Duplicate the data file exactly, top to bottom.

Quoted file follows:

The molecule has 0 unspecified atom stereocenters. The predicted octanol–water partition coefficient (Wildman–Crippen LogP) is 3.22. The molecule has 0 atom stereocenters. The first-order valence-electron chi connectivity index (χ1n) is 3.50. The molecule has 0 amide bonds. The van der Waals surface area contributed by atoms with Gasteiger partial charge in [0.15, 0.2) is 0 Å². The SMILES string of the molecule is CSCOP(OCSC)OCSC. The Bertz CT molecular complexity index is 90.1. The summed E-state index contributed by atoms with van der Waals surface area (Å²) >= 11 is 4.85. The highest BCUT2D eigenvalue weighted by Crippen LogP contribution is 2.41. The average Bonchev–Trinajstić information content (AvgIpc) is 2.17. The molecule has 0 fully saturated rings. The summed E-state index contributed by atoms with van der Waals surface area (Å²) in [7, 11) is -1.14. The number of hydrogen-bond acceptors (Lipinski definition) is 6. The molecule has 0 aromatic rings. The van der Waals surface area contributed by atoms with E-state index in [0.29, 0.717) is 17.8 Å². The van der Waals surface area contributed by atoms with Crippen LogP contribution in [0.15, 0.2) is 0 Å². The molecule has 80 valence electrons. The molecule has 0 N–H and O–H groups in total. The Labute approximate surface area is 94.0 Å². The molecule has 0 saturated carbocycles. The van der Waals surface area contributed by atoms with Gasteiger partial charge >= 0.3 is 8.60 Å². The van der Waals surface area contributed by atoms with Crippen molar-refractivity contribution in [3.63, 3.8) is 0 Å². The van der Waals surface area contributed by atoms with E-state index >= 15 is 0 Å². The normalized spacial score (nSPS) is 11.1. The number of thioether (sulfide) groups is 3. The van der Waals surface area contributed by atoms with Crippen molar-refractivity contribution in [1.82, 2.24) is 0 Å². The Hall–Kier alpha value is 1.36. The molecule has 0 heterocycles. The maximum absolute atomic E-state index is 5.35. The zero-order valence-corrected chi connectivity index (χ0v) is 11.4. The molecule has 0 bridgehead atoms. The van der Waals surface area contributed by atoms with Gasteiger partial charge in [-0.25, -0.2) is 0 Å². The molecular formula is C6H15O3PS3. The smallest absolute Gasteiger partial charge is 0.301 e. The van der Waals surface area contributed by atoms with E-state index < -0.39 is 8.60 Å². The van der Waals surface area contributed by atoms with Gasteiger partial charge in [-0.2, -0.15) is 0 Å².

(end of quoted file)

The molecule has 0 unspecified atom stereocenters. The predicted octanol–water partition coefficient (Wildman–Crippen LogP) is 3.22. The molecule has 0 atom stereocenters. The first-order valence-electron chi connectivity index (χ1n) is 3.50. The molecule has 0 amide bonds. The van der Waals surface area contributed by atoms with Gasteiger partial charge in [0.15, 0.2) is 0 Å². The SMILES string of the molecule is CSCOP(OCSC)OCSC. The Bertz CT molecular complexity index is 90.1. The summed E-state index contributed by atoms with van der Waals surface area (Å²) >= 11 is 4.85. The highest BCUT2D eigenvalue weighted by Crippen LogP contribution is 2.41. The average Bonchev–Trinajstić information content (AvgIpc) is 2.17. The molecule has 0 fully saturated rings. The summed E-state index contributed by atoms with van der Waals surface area (Å²) in [7, 11) is -1.14. The number of hydrogen-bond acceptors (Lipinski definition) is 6. The molecule has 0 aromatic rings. The van der Waals surface area contributed by atoms with E-state index in [0.29, 0.717) is 17.8 Å². The van der Waals surface area contributed by atoms with Crippen LogP contribution in [0.15, 0.2) is 0 Å². The molecule has 80 valence electrons. The molecule has 0 N–H and O–H groups in total. The Labute approximate surface area is 94.0 Å². The molecule has 0 saturated carbocycles. The van der Waals surface area contributed by atoms with Gasteiger partial charge >= 0.3 is 8.60 Å². The van der Waals surface area contributed by atoms with Crippen molar-refractivity contribution in [3.63, 3.8) is 0 Å². The van der Waals surface area contributed by atoms with E-state index >= 15 is 0 Å². The normalized spacial score (nSPS) is 11.1. The number of thioether (sulfide) groups is 3. The van der Waals surface area contributed by atoms with Crippen molar-refractivity contribution in [1.82, 2.24) is 0 Å². The Hall–Kier alpha value is 1.36. The molecule has 0 heterocycles. The maximum absolute atomic E-state index is 5.35. The zero-order valence-corrected chi connectivity index (χ0v) is 11.4. The molecule has 0 bridgehead atoms. The van der Waals surface area contributed by atoms with Gasteiger partial charge in [-0.25, -0.2) is 0 Å². The molecular formula is C6H15O3PS3. The smallest absolute Gasteiger partial charge is 0.301 e. The van der Waals surface area contributed by atoms with E-state index < -0.39 is 8.60 Å². The van der Waals surface area contributed by atoms with Gasteiger partial charge in [-0.2, -0.15) is 0 Å².